Suzuki’s first U.S. model (aside from some early imports to Puerto Rico) was the Samurai, aka the Jimny SJ413 – and it was an instant hit when it debuted in 1985.
Just as it had been in Japan, it quickly becoming a darling of the 4WD community for its nimble, sure-footed nature and low cost. The SJ413 was a big hit until a fateful Consumer Reports review blunted it’s momentum (CR was forced to disavow its clams after a long court fight).
But the SJ413 was just one branch of the vast family tree of Jimnys and only one variant of the truck as a whole (each Jimny has been long-lived and multi-facted, and a new one was introduced globally in 2018).
The SJ413, with it’s four-cylinder engine and wider stance, was designed to appeal to global buyers, but it was based on what was fundamentally a Kei-class truck, those small vehicles with displacement and size limits for friendly road tax advantages. What we’re looking at here is one of those Kei Jimnys.
The 413 followed the evolution of the original 1970-1981 LJ/SJ Jimny in this regard, with the final evolution of that even smaller truck being the 797-cc SJ20 (sometimes called the LJ80), designed to peek out from the Kei class for global sales.
The first Jimny was a good vehicle, and the the basic idea dated even further back than 1970. The LJ Jimny was a reworked version of a design Suzuki inherited when it purchased the Hope Motor Co. – HopeStar ON360 – in 1968. It was just a matter of making it play outside of Japan.
The regular Jimnys conformed strictly to 360-cc and later 550-cc Kei rules – good for Japanese consumers but very limiting elsewhere – hence the enlarged engine of the SJ20/LJ80.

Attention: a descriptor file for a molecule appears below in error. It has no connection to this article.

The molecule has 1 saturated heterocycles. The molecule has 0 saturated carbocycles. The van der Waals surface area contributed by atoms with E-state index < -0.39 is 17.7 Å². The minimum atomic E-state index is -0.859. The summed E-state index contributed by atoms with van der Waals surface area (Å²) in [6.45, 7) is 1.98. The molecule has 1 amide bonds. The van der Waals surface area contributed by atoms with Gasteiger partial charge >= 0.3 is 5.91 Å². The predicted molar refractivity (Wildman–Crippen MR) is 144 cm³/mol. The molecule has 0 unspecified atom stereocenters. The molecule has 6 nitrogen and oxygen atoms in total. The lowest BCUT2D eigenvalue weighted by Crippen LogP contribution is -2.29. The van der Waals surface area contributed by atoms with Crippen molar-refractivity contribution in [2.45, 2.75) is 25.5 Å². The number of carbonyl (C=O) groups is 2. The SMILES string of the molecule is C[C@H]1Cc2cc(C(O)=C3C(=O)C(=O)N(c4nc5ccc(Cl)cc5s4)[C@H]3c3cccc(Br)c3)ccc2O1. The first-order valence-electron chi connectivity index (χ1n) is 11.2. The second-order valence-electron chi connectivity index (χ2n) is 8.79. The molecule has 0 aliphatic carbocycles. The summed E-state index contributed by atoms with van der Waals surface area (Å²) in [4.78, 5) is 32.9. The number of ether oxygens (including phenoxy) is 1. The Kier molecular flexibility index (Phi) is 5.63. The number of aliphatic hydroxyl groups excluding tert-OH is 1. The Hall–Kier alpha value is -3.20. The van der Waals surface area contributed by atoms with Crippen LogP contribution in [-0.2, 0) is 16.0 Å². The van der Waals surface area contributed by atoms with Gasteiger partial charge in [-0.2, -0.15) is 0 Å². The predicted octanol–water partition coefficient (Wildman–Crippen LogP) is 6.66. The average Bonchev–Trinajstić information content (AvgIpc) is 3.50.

The 2nd-gen Jimny bowed in 1981 and while export versions reached 1.0L and 1.3L for North America (greatly expanding the appeal of the export versions), the truck continued to evolve at home for the Kei market.
This Jimny found wide acceptance around the world (particularly in India, where it was a huge seller for Maruti Suzuki), but the Kei versions generally stayed at home until recently (as interest in them has increased in North America and the trucks have become old enough to import).
Visually, the differences are subtle but clear – the JDM keis lack fender flares of any kind and look a little narrower and a little plainer – to conform to size regulations. Under the hood things are also smaller – and often quite interesting.
This particular Jimny is a JA11 – created just as the displacement limit for Keis was raised from 550-cc to 660-cc. It’s turbocharged and intercooled, yielding ~55-58hp from a 657cc F6A triple; in what would’ve been called “techno wizardry” at the time.
The heart may have been sophisticated but the other pieces were rugged – a ladder frame and 4WD with a low-range just like its predecessors.
You can see more of this truck on Instagram at @rhd_jonathan (Thanks Jonathan!).